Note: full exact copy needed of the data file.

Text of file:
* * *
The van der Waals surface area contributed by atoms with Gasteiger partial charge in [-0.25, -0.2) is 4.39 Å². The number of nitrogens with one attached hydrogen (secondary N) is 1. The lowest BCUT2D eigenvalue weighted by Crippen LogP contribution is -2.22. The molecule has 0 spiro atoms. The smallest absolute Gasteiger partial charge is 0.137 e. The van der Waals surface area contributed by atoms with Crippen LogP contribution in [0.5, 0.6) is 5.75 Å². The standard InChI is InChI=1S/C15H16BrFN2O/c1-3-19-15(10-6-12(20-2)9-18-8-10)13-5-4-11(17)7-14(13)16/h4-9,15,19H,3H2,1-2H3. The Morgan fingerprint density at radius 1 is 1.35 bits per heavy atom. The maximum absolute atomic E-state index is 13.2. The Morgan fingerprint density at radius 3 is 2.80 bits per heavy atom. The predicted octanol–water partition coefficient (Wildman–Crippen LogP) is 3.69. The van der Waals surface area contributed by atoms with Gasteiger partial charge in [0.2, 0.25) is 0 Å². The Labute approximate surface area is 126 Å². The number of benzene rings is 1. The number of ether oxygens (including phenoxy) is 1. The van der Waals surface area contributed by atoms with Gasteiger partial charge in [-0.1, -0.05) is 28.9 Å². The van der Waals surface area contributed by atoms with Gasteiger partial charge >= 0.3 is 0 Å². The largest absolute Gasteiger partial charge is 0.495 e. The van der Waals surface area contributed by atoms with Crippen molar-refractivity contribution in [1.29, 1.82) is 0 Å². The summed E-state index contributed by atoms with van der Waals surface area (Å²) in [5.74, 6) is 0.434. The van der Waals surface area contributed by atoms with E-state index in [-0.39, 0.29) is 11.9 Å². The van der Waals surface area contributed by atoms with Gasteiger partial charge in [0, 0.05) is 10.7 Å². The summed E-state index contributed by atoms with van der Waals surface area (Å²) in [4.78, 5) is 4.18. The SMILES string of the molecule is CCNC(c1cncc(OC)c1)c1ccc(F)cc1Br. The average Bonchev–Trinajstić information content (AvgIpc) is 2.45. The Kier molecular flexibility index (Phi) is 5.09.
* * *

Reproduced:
The van der Waals surface area contributed by atoms with Gasteiger partial charge in [-0.25, -0.2) is 4.39 Å². The number of nitrogens with one attached hydrogen (secondary N) is 1. The lowest BCUT2D eigenvalue weighted by Crippen LogP contribution is -2.22. The molecule has 0 spiro atoms. The smallest absolute Gasteiger partial charge is 0.137 e. The van der Waals surface area contributed by atoms with Crippen LogP contribution in [0.5, 0.6) is 5.75 Å². The standard InChI is InChI=1S/C15H16BrFN2O/c1-3-19-15(10-6-12(20-2)9-18-8-10)13-5-4-11(17)7-14(13)16/h4-9,15,19H,3H2,1-2H3. The Morgan fingerprint density at radius 1 is 1.35 bits per heavy atom. The maximum absolute atomic E-state index is 13.2. The Morgan fingerprint density at radius 3 is 2.80 bits per heavy atom. The predicted octanol–water partition coefficient (Wildman–Crippen LogP) is 3.69. The van der Waals surface area contributed by atoms with Gasteiger partial charge in [0.2, 0.25) is 0 Å². The Labute approximate surface area is 126 Å². The number of benzene rings is 1. The number of ether oxygens (including phenoxy) is 1. The van der Waals surface area contributed by atoms with Gasteiger partial charge in [-0.1, -0.05) is 28.9 Å². The van der Waals surface area contributed by atoms with Gasteiger partial charge >= 0.3 is 0 Å². The largest absolute Gasteiger partial charge is 0.495 e. The van der Waals surface area contributed by atoms with Crippen molar-refractivity contribution in [1.29, 1.82) is 0 Å². The summed E-state index contributed by atoms with van der Waals surface area (Å²) in [5.74, 6) is 0.434. The van der Waals surface area contributed by atoms with E-state index in [-0.39, 0.29) is 11.9 Å². The van der Waals surface area contributed by atoms with Gasteiger partial charge in [0, 0.05) is 10.7 Å². The summed E-state index contributed by atoms with van der Waals surface area (Å²) in [4.78, 5) is 4.18. The SMILES string of the molecule is CCNC(c1cncc(OC)c1)c1ccc(F)cc1Br. The average Bonchev–Trinajstić information content (AvgIpc) is 2.45. The Kier molecular flexibility index (Phi) is 5.09.